The original can be viewed at the British museum being a round-topped sandstone stela divided into three registers:
1 - Winged sun-disc with pendant crowned uraei and jackals with flails below.
2 - Scene of Ptolemy II wearing the double crown offering to the Buchis Bull.
3 - Four lines of Hieroglyphic text recording the death of the sacred Buchis bull.
Ptolemy II wears a double crown, possibly with a streamer hanging from the back and a false beard, as well as a broad collar, projecting kilt, and bullís tail.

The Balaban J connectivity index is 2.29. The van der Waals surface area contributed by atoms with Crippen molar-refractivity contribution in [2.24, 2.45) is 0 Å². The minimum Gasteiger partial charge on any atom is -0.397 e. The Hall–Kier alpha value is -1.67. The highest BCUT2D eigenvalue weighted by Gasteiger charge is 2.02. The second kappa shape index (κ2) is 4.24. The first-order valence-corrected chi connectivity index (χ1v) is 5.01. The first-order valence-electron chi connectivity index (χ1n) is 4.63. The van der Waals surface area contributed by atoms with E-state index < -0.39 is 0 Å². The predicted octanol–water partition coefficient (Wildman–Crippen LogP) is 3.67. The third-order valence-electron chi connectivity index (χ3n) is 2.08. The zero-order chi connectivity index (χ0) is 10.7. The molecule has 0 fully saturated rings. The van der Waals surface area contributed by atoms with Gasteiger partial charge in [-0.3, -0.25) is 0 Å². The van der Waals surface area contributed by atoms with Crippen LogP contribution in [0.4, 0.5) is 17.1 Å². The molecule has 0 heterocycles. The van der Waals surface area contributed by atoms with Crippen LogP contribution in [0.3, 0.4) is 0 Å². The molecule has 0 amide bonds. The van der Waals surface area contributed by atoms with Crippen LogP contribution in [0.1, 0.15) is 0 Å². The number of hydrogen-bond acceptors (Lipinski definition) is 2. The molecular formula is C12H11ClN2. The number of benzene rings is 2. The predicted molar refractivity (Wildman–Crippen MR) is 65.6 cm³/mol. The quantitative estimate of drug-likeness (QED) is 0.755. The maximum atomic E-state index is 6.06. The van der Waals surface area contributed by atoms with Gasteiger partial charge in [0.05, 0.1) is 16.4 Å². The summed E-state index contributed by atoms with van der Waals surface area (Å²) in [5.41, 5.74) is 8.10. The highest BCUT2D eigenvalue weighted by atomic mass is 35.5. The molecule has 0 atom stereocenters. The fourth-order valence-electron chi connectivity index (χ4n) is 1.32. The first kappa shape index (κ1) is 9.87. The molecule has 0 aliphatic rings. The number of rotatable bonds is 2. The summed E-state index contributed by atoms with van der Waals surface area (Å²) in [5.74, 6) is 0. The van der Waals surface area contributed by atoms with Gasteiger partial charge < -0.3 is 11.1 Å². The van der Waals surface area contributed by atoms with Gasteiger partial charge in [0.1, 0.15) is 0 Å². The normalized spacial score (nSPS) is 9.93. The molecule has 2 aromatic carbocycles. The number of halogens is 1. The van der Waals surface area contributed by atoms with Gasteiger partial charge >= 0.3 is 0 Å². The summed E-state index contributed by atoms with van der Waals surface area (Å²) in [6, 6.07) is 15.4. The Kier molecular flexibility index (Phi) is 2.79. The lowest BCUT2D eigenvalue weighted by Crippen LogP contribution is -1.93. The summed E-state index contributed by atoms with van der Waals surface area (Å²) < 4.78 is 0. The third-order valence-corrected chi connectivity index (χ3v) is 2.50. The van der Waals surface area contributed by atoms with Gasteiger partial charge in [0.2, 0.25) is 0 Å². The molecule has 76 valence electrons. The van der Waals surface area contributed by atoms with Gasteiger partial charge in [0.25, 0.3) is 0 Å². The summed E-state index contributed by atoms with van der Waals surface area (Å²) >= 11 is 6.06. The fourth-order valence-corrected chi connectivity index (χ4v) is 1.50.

He presents an offering tray with three bread loaves shaped like reed leaves, one of which is damaged. An incense burner stands before the bull, who wears a sun-disc with double-plumes, and stands on a platform.
Above the incense burner is a column intended for text, but no trace of inscription is evident and it may have been left blank. On the left, over the figure of the bull, is a second winged sun-disc, smaller and with unusually positioned wings, more often seen on hovering Horus falcons.
Despite the rather poor quality of the stone, the musculature of the kingís knees and the bullís legs are indicated, and their faces are relatively modelled. The kingís face is somewhat rounded and fleshy. The stela is chipped around the edges.